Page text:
Magid likes to refer to her work as romantic conceptualism, and the term does seem apt. The twinned interests are visible in much of her work, but perhaps nowhere as clearly as in ‘Lincoln Ocean Victor Eddy,’ a 2007 project. Back in New York after five years in Amsterdam, temporarily unable to sleep and unsettled by the proliferation of anti-terrorist measures, Magid eventually approached a subway station night guard and asked to be searched. When he declined (citing policies involving female subjects), she asked instead to be trained. A tentatively proffered phone number eventually turned into a series of surreptitious appointments, during which she learned the forms of his duties, the contours of his day – and even the shape of his fantasies (he liked to listen, he told her, to early morning birdsong, imagining that he was elsewhere). Eventually, he allowed her to handle his gun, and even gave her one of his hollow-point bullets: a gesture that could have led to his dismissal, but that acquired, in the context of his relationship with Magid, the compressed power of a romantic gift. Confronted, initially, with the severe stare of the security industry, Magid had proven literally disarming.
The idea of responding to brute systems or institutions with a warm charm or affirmation is, of course, not a new one. Judith, after all, managed to make her way into Holofernes’ own tent and to undo the Assyrian general using nothing but wine and the implication of an embrace. Recent artists have also occasionally explored such an approach, using earthy humor and playful eroticism to dissolve or complicate the cold, seamless facades of institutions. I’m thinking, for instance, of Joe Wenderoth’s startling ‘Letters to Wendy,’ a series of philosophical and occasionally raunchy epistles to the fast-food icon that were penned on postage-paid comment cards and later published as a book. (“I love the cleanliness of a Wendy’s,” one begins. “Such a clean is not in any sense a banishing of genitalia; it is the creation of a quiet bright mind-space that allows for the deliciousness of genitalia to become obvious.”) Emily Jacir’s 2000 ‘Sexy Semite’ might belong to the same broad genre; in asking Palestinians to compose personal ads for Jewish mates in the Village Voice (“Redheaded Palestinian ready to be colonized by your army”), she reframed a tense ethnic divide while also polluting, as she put it, an arena of public discourse. The familiar mechanisms of the newspaper had become a space for a subversive project that recast geopolitical tensions in terms of amorous longing.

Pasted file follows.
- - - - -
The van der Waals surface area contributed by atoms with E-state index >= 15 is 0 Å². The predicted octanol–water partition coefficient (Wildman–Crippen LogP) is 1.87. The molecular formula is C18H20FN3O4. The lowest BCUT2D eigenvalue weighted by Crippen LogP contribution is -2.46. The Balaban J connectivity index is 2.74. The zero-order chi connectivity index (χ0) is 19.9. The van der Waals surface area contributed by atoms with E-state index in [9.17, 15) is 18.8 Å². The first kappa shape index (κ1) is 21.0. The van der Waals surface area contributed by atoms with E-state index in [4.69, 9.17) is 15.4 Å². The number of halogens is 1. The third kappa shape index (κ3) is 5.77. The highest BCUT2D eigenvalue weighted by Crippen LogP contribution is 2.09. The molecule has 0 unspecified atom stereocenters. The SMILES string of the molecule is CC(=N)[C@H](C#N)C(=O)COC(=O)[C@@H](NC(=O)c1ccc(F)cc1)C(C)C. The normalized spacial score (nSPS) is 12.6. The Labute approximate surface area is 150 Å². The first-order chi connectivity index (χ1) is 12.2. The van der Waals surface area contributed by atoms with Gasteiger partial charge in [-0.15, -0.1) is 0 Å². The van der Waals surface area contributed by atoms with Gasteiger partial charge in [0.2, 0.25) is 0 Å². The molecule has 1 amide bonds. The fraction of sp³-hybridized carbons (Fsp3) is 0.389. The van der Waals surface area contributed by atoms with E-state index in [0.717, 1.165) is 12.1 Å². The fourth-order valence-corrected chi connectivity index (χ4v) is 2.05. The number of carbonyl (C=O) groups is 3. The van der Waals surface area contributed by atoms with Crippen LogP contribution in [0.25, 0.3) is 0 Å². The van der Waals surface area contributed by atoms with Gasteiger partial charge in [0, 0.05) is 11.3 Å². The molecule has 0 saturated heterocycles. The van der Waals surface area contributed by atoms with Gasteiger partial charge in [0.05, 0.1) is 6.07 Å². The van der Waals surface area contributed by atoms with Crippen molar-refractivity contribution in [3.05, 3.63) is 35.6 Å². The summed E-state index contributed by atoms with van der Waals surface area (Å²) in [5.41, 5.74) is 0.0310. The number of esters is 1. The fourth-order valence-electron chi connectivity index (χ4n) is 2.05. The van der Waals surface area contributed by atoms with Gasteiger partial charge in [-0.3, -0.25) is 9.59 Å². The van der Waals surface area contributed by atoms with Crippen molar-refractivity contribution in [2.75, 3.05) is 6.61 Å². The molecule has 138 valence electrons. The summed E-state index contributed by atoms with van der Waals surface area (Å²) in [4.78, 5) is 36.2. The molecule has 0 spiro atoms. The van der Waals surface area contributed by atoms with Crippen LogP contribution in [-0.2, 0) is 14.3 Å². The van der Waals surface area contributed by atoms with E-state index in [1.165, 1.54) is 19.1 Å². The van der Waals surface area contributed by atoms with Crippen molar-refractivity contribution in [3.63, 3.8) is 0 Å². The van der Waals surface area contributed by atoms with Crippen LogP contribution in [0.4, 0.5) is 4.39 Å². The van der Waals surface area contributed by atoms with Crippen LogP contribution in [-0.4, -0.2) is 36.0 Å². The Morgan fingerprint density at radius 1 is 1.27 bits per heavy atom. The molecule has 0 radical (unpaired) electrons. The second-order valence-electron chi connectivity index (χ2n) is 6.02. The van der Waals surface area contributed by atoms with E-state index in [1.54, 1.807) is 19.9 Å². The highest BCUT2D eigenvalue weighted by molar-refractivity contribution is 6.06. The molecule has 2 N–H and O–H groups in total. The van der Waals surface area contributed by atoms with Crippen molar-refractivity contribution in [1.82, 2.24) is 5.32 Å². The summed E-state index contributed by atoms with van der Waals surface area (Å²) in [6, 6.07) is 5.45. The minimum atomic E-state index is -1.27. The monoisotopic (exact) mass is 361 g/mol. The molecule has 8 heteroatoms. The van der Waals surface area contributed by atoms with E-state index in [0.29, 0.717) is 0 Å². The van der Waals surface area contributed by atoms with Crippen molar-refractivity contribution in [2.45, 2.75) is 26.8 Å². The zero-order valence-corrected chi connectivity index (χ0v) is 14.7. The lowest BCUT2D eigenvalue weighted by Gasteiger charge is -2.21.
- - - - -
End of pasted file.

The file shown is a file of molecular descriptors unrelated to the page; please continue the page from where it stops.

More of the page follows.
Magid’s work, though, has tended to involve a greater immediacy, or degree of personal interaction, than those precedents. In this sense, a piece like ‘Evidence Locker’ can recall the socially affirmative tenor of Mierle Ukeles’ ‘Touch Sanitation,’ a late-1970s piece in which the artist (over the course of eleven months) met, shook hands with, and thanked 8,500 sanitation workers in New York City. Both pieces, that is, begin to dissolve the cold anonymity of life in the city; they give a face, or a voice, to bureaucratic departments. To be sure, Magid’s work is darker than Ukeles’ bright exercise in recognizing the overlooked. In making herself the object of the institutional gaze, Magid teased out a combination of ominous voyeurism and unprofessional longing that can lurk behind the proliferation of cameras. And yet, such a revelation is simultaneously tempered by the possibility of partnership, and trust – and even sincere attraction.